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27 August 2014 10:55 (South Africa)
World

Old news: Newsweek chooses online kingdom

  • Richard Poplak
  • World
C:\fakepath\Poplak on Newsweek

That’s it. An American media institution firmly enters the information age. On 31 December, Newsweek will print its final edition. After that, you can find Newsweek Global online only. Consider this the first of the titans to fall. By RICHARD POPLAK.

It began almost 80 years ago, with a series of swastikas. Newsweek, the weekly created to directly counter Time magazine’s stranglehold on the agenda, exploded into the American consciousness with a cover that has become one of the lasting images of the print magazine era. (Now definitively over.) The cover was something of a mission statement: seven images, each representing a day of the past week. The one that caught the eye of American audiences – this being February 17, 1933 – depicted several youthful Brown Shirts at a rally, waving Nazi flags. For many, it signalled the beginning of the storm that would sweep them into a world war.

There have been many iconic covers since. A close portrait of a black man, right side of his in light, left side of his face in darkness. Headline: The Negro in America. Deck: The first national survey…Who he is, what he wants, what he fears, what he hates, how he lives, how he votes, why he is fighting…and why now? Date: July 29, 1963. Flash forward to a side profile of a GI, draped in the American flag, and scrawled on his helmet: Goodbye Vietnam. Headline: Peace is at Hand. Date: November 6, 1972. A lifetime later, President Barak Obama, rainbow halo hovering above his head. Headline: The First Gay President? Date: May 21, 2012.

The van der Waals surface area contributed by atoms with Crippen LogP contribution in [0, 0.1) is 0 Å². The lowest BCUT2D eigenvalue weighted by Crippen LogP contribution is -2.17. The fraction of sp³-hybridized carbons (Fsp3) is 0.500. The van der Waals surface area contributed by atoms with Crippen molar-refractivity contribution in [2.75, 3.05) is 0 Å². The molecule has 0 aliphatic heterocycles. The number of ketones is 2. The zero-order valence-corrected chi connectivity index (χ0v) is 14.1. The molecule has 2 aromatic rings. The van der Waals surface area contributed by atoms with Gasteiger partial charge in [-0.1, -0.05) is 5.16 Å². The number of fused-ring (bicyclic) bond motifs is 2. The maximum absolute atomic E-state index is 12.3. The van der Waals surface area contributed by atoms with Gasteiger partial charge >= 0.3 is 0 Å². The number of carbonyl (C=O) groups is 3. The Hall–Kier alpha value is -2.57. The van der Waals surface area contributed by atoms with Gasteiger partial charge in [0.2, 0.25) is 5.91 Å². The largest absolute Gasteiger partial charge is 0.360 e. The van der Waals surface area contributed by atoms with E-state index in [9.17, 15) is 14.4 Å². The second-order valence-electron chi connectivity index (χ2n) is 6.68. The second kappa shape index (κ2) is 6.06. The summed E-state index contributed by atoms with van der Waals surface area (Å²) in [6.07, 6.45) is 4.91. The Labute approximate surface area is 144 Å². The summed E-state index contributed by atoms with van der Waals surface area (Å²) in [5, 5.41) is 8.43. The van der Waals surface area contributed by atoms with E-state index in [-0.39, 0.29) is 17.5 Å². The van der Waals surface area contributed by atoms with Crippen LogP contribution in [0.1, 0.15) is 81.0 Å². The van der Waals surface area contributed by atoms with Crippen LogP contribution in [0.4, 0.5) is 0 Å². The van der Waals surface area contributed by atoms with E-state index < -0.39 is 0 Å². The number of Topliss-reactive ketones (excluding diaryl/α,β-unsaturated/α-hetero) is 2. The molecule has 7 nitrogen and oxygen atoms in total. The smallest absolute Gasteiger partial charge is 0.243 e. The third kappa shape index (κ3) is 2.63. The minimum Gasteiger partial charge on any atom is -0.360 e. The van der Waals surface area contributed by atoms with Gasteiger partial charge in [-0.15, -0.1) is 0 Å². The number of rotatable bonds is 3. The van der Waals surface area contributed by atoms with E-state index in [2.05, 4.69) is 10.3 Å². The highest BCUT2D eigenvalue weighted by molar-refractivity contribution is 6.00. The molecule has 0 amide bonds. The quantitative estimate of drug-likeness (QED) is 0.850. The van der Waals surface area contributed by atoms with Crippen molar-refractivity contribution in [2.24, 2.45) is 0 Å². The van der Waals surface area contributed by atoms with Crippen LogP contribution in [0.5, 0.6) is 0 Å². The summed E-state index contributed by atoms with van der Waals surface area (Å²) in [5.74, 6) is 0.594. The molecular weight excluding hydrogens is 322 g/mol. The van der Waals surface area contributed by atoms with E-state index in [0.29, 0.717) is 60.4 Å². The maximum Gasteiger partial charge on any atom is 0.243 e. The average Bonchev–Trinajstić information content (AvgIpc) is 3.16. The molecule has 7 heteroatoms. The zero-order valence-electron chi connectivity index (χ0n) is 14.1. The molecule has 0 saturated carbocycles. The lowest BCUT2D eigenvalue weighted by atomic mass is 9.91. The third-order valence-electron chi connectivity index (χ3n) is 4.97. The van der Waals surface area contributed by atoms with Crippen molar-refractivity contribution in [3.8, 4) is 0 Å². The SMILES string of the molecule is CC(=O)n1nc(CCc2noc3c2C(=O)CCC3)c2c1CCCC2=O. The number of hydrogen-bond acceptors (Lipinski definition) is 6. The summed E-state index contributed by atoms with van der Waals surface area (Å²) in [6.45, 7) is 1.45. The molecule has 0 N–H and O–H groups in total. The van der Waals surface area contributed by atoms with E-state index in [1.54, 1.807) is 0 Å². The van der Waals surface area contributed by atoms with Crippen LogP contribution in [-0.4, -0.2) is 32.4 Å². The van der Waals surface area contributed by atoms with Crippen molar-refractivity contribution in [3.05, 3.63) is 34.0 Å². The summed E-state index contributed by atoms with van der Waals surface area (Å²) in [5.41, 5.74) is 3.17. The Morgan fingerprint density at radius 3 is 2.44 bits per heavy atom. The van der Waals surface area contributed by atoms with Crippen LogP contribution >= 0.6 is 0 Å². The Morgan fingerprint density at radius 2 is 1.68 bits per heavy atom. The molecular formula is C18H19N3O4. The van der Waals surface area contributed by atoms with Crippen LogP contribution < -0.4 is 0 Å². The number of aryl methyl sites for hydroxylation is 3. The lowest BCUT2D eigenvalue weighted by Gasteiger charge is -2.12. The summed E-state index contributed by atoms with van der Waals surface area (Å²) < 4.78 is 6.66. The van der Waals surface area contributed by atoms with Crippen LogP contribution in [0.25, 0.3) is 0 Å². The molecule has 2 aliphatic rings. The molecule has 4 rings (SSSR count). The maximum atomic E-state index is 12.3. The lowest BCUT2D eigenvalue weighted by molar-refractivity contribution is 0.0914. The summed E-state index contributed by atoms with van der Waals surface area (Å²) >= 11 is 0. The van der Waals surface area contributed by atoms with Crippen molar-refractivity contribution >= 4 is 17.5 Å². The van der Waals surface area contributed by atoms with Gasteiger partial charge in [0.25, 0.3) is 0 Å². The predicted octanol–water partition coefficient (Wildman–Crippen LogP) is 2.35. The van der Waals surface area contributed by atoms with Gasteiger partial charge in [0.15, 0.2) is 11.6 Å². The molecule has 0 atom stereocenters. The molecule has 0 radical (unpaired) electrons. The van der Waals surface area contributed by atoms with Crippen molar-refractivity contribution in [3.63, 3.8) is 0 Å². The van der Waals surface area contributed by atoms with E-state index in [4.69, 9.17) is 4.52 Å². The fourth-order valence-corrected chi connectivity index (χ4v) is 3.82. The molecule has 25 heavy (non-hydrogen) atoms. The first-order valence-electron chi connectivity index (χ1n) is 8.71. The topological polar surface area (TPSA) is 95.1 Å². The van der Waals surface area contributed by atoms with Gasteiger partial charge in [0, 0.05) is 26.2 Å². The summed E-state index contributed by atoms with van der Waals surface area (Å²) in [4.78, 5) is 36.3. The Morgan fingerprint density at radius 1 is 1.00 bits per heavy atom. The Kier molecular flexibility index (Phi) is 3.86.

That last cover is seen by many analysts not so much as an indication or reflection of American thinking, but another example of the heavy hand of Tina Brown, perhaps the most controversial magazine editor of her generation. Brown, who once ran The New Yorker, and brought Talk to international attention before it faded into penury, bears the responsibility of removing from newsstands an American institution. The question is, did her tenure cause the plummet in Newsweek’s subscriptions, from 3-million five years ago to 1.5-million now? Or was the decline an inevitable result of a fragmented news market, and a steady but unstoppable migration online?

The publication you are reading at this very moment was the result of a similar set of economic, cultural and technological circumstances working in consort to yank from the hands of readers a print magazine. Perhaps “yank” is the wrong verb, for the hold, in retrospect, never seemed particularly strong. The wonks promised us that reading online was a fad, but it is anything but. Newsweek’s sister publication, Daily Beast, is four years old, and now claims 15-million unique visitors each month, an increase of 70% over the past year. This was partly because Daily Beast was synergised to run Newsweek’s reportage, and partly because it effectively understood how the Internet age operates.

Photo: The first cover of News-Week on 17 February 1933 (left); Tina Brown (right)

Newsweek was born in a thoroughly different age. Time had created for itself a unique market: before the advent of television, it quickly came to set the agenda for a people the editors believed were, “for the most part, poorly informed.” Which is to say, Americans. Time was a 1923 collaboration between two Yale alumni, the new-school Briton Hadden and the old-school Henry Luce, hence the faux-Homeric constructions that were so perfectly parodied in a New Yorker profile on Luce, written in 1936. Two of the better zingers: “Backward ran sentences until reeled the mind” and “Where it will all end, knows God!”